Newly promoted DC Kathleen Doyle, with her lilting Irish accent and the fey ability to "read" the truth in people becomes the protégé of DCI Michael Sinclair, an English lord called Holmes behind his back for his uncanny ability to solve the most complex of mysteries.
The mystery is moderately complex, but the true joy in this book is the unique voice of the protagonist. I look forward to reading more of Cleeland's novels, as she begins to make her mysteries more taut, because her characters are already "spot on."
Marcella Riordan's narration is superb, especially her delivery of Doyle's Irish voice!
From the blurb, I thought I would love this novel, as I am a big fan of British mysteries, especially police procedurals. However, I never really related to any of the characters and there was no "mystery," as we are introduced to the villain's point of view (POV) early on. The shifting POV was a bit jarring occasionally (from victim to police to villain to witness and back to police) and the narrative voices seemed a bit unrealistic at times.
Despite the choppy writing and the underdeveloped characters, I would probably purchase the next book in this series, as I believe the writer will continue to improve her product.
Lucy Price-Lewis, the narrator, did a good job of differentiating the many characters.
With some serials, the output diminishes over time, with the writing becoming formulaic and staid. However, Sally Spencer (nom de guerre of Alan Rustage) continues to deliver taut, suspenseful police procedurals.
"Lambs to the Slaughter" is the 5th entry in the series (25th if you consider the 20 books in which DCI Charlie Woodend is the primary protagonist and Paniatowski is his protégé) , set in 1970's Northern England. This book revolves around a potential coal strike and a murder in the town of Bellingsworth.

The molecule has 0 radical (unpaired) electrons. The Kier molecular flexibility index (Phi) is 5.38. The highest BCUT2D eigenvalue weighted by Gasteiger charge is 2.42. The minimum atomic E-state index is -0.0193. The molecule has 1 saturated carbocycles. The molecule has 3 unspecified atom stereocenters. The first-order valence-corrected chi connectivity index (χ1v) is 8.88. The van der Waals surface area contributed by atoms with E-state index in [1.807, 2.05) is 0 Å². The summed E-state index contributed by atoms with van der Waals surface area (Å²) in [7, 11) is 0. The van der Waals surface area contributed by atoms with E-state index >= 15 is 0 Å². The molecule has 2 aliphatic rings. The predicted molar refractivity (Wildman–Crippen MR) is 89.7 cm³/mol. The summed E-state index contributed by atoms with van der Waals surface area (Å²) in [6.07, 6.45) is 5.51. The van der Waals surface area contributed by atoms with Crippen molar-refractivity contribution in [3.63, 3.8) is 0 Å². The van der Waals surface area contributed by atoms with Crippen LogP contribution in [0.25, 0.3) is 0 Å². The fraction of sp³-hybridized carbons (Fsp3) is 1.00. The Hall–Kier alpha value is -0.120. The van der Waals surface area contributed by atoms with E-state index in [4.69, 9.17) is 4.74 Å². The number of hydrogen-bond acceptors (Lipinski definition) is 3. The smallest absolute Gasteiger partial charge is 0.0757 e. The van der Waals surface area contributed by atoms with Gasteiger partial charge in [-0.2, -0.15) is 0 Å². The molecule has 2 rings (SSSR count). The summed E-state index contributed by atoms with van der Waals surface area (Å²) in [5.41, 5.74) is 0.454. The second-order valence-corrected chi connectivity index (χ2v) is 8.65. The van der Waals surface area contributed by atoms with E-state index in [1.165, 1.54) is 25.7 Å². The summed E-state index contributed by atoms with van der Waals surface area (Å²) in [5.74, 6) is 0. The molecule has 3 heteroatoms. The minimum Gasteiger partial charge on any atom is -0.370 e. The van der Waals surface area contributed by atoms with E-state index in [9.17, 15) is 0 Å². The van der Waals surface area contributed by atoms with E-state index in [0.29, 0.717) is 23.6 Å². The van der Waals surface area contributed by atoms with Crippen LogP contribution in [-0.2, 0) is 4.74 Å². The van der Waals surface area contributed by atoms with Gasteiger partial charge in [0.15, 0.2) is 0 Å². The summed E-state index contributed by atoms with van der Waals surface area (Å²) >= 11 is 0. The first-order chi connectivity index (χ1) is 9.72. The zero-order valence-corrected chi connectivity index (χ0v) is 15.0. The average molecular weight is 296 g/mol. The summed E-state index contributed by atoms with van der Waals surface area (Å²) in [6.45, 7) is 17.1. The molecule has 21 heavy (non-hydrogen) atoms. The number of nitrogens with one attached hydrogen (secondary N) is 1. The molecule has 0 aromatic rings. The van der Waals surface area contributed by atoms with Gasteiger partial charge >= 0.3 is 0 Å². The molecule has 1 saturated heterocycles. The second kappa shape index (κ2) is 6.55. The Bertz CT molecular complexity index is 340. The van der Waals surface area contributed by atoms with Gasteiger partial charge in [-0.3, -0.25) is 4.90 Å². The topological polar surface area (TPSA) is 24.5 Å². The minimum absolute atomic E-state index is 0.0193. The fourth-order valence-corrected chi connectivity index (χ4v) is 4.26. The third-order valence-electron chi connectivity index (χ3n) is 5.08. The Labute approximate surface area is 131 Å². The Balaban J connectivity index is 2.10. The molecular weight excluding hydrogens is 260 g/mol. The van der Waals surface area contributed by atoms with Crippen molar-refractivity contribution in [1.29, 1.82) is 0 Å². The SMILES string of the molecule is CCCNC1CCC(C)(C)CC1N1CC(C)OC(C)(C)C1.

The mystery itself is complex. However, the hallmark of this series is the continued development of the police team. I look forward to many more books in this wonderful series and anticipate more intricate mysteries and more windows into the characters.
Another great joy is the brilliant delivery of Penelope Freeman. She captures wonderfully the accents and characters of the book, male and female.
I am sure I will be in the minority again on this one, but, having ready every single Kitty book and short story (in addition to Vaughn's other tomes, such as "Discord's Apple"), I am becoming increasingly disappointed with each new entry in this series. The last volume seemed to be light in action, but it did have the saving grace of the supporting characters (namely Cormac and Rick.) I kept waiting for something (anything) to happen in this one. Kept checking the time stamp, thinking "when would this end?" I am not a quitter though, so kept listening. A lot (A LOT) of internal monologues (have you ever wondered how supple and kissable a human's lips are? -- well, Kitty has) but not much happens here and the book doesn't really move the grand story arc along.
Gavin's performance, as usual, is engaging, but even she couldn't breathe life into this entry into the Kitty Norville series.
The protagonist, Cormoran Strike, is an ex-military policeman who lost a leg during service and is now trying to make ends meet as a PI in London. His "girl Friday", a temporary secretary named Robin whom he can't afford (but can't seem to turn away) arrives on a day his life's ebb hits a low point. I loved the rapport between these 2 characters.
I can't overstate how much I enjoyed this novel. One would never know by the lyrical writing, the twisty plot line and well-developed characters that this is a debut for Robert Galbraith.
My only disappoint is that the book ended and I didn't have anything else by Galbraith to read! I anxiously await his next book, which I hope continues Strikes' story.
Robert Glenister's narration is perfect!
The opening is great (especially the plane violence) and I immediately became engaged to the 2 protagonists, especially Patrick.
However good the story and concept was, the plotting and writing doesn't hold up.
Several characters are introduced and dropped (or killed off) soon thereafter. One potential great adult female character is introduced but never really developed and just disappears. Some plot lines peter out (Claire's involvement with the immigrant group?)
With some serious editing (this might have been a tight, 8 to 10 hour thriller) and tighter plotting, this could have been a great thriller. Although it was still a fun read, it could have been so much more.
The narrator, who is also the author, has a deep, resonating voice, but after several hours, it can be very distracting, detracting from the enjoyment of the story.